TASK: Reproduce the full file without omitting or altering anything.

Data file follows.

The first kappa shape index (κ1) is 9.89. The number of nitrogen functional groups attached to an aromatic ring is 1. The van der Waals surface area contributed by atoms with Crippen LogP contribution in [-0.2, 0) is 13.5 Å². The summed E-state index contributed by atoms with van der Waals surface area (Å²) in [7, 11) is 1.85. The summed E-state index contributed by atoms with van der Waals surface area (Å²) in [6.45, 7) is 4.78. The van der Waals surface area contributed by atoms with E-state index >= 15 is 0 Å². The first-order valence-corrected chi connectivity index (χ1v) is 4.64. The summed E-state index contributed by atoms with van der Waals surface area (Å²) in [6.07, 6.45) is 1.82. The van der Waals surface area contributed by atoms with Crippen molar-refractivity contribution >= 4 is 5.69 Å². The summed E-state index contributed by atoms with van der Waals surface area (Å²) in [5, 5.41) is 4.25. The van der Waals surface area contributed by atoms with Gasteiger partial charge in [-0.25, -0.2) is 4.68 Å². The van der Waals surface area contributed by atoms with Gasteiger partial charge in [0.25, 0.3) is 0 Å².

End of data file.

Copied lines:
The first kappa shape index (κ1) is 9.89. The number of nitrogen functional groups attached to an aromatic ring is 1. The van der Waals surface area contributed by atoms with Crippen LogP contribution in [-0.2, 0) is 13.5 Å². The summed E-state index contributed by atoms with van der Waals surface area (Å²) in [7, 11) is 1.85. The summed E-state index contributed by atoms with van der Waals surface area (Å²) in [6.45, 7) is 4.78. The van der Waals surface area contributed by atoms with E-state index >= 15 is 0 Å². The first-order valence-corrected chi connectivity index (χ1v) is 4.64. The summed E-state index contributed by atoms with van der Waals surface area (Å²) in [6.07, 6.45) is 1.82. The van der Waals surface area contributed by atoms with Crippen molar-refractivity contribution >= 4 is 5.69 Å². The summed E-state index contributed by atoms with van der Waals surface area (Å²) in [5, 5.41) is 4.25. The van der Waals surface area contributed by atoms with Gasteiger partial charge in [-0.25, -0.2) is 4.68 Å². The van der Waals surface area contributed by atoms with Gasteiger partial charge in [0.25, 0.3) is 0 Å².